Challenges businesses face in moving from cash to accrual accounting

Companies shifting from cash to accrual accounting walk through a series of challenges. Right from changing the accounting techniques to preparing the financial statements. 

Cash accounting is part of accrual accounting

While shifting from cash to accrual accounting, you don't necessarily have to substitute your existing cash accounting principles. From a broader outlook, cash accounting is the setting stone of accrual accounting. Although some internal processes like accounts receivable and payables need to be completely renewed.

Change in accounting standards

GAAP recognizes the cash accounting method as an unembellished and accurate basis of accounting. Moving from one method to another also means your accounting standards will get revised. The GAAP accounting principles will guide journals, ledgers, trial balances, cash flow statements, income statements, profit and loss statements, and balance sheets.

Change in accounting policies

As cash accounting tracks cash-based transactions, managing them becomes relatively more straightforward and effortless. However, accrual accounting is an integrated set of various accounting principles closely tied in a cobweb. So, while shifting from cash to accrual method, companies must change their entire framework from their fundamental accounting principles. 

Companies need to align their existing infrastructure with the new accounting model carefully.

Accrual Accounting Rate of Return

The Accounting Rate of Return (ARR) is a capital budgeting metric for long-term investments. It is used to determine how well long-term investments like stocks, mutual funds, bonds, real estate, and more have performed over a period of time. In the accrual accounting rate of return, the returns generated by the investments are recognized when they are earned and not received.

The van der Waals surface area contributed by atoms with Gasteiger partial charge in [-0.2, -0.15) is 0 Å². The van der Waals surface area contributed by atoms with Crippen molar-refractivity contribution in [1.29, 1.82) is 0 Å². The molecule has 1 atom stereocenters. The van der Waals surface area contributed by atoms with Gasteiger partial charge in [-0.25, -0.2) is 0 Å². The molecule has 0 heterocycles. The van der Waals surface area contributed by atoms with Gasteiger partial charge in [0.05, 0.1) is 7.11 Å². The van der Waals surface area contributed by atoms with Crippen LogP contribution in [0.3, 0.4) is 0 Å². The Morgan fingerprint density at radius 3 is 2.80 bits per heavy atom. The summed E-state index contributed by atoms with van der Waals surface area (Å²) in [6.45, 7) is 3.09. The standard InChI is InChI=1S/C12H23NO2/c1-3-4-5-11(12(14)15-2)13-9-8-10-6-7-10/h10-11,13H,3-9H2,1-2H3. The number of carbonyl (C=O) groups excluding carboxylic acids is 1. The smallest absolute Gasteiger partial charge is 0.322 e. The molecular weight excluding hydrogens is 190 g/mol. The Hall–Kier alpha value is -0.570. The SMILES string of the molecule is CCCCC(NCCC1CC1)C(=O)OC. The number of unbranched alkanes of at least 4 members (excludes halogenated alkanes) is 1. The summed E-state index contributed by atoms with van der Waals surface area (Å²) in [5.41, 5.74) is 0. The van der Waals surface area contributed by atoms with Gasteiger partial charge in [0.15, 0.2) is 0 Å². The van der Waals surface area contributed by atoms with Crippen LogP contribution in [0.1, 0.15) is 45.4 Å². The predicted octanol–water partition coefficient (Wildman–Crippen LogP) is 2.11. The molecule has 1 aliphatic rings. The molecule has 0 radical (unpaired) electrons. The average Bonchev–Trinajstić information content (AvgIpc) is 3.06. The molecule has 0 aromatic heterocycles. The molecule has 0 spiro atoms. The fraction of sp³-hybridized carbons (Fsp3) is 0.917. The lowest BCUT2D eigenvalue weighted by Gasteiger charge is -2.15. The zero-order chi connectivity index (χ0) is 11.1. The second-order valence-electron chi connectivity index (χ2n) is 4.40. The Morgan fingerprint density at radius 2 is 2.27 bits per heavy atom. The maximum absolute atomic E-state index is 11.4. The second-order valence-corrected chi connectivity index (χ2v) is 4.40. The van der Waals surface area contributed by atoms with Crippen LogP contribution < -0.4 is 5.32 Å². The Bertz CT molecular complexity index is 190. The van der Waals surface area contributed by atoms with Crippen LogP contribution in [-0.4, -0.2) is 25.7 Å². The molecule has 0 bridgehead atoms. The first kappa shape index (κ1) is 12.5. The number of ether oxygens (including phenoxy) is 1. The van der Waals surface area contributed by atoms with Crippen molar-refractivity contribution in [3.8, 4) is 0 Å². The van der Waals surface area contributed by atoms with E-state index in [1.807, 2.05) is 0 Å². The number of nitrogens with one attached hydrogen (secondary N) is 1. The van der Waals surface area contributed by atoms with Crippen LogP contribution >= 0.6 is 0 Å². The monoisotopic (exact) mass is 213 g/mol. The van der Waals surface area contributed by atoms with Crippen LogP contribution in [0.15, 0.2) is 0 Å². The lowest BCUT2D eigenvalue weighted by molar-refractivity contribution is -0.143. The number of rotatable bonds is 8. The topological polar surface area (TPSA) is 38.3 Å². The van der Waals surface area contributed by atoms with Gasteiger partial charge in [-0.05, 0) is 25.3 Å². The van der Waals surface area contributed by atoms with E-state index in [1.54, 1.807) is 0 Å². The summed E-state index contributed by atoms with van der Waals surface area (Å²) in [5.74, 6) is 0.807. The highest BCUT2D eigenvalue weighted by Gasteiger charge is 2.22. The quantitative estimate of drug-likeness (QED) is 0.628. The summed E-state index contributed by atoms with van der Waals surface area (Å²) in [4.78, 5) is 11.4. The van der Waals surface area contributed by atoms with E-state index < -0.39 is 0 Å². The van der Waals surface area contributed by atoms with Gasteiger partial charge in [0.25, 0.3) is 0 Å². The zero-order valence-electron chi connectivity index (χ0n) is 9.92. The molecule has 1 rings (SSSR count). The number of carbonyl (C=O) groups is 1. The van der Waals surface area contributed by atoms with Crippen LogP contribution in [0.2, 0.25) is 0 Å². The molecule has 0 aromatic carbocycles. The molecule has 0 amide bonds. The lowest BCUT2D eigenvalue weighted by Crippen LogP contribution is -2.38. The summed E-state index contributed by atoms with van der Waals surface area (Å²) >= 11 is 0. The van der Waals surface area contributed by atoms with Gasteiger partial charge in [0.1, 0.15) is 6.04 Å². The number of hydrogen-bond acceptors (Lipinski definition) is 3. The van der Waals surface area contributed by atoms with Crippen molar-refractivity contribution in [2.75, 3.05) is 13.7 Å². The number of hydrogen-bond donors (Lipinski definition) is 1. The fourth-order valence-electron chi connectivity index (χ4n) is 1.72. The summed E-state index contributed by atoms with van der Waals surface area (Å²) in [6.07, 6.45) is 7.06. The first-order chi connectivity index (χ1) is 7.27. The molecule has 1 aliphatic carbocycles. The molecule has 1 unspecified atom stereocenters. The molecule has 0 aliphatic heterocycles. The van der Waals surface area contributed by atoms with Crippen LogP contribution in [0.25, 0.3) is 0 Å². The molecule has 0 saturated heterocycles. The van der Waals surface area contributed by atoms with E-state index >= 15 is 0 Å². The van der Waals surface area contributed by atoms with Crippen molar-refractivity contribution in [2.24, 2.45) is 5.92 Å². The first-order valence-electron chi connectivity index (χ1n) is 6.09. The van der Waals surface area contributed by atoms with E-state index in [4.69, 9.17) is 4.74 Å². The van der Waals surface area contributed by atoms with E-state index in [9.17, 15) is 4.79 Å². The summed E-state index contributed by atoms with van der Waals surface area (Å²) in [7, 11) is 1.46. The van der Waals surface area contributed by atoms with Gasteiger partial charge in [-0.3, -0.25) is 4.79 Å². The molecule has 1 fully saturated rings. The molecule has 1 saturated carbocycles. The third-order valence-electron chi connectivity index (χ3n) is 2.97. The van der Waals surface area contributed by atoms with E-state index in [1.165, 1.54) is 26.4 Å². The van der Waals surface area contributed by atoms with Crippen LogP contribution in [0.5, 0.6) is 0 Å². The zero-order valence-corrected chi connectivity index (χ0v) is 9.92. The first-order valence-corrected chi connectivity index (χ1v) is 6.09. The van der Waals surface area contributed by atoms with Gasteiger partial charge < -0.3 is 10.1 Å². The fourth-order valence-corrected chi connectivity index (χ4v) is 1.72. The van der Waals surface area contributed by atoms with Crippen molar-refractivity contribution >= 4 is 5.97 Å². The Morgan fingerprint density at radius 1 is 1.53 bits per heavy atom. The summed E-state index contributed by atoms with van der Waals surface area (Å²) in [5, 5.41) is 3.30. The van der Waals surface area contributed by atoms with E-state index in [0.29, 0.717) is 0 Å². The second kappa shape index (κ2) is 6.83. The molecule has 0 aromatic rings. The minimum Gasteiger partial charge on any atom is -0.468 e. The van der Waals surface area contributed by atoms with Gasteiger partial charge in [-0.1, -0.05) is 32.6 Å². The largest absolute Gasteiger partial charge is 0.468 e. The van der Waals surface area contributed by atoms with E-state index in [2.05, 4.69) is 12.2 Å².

Calculating the accounting rate of return is a simple task with no complexities involved. In the ARR formula, companies divide the average investment return by the initial sum of investment and multiply it by 100 to derive a percentage. One thing to be noted while calculating the ARR is that it does not consider the time value of money. The time value of money indicates that the current value is more valuable than the sum of the money in the future. 


Additionally, the ARR is unaffected by the risks and uncertainties of the investment. This means the rate derived does not take into account the fluctuations of the investment. However, depreciation is bound to change the ARR. Being a direct cost, depreciation will diminish the asset's useful life, making it less valuable.


How to calculate Accounting Rate of Return?

Businesses can apply the Accounting Rate of Return formula to know the returns yielded by an investment.

accounting rate of return

Below are the steps to calculate the ARR:

1. Calculate the estimated net profit from the investment after deducting annual maintenance costs, taxes, costs of implementing the project, or any other expenses incurred.


2. If the investment is a physical property like machinery, plant, and equipment, you will need to subtract the depreciation from the revenue generated.


3. Next, after you derive a net annual revenue, divide it by the initial investment amount.


4. To determine the percentage rate of return, multiply the amount by 100.

Two types of accrual based accounting principles

Two accounting principles guide the accruals in accounting under the Generally Accepted Accounting Principles (GAAP). Based on these principles, the entire accrual accounting framework is structured.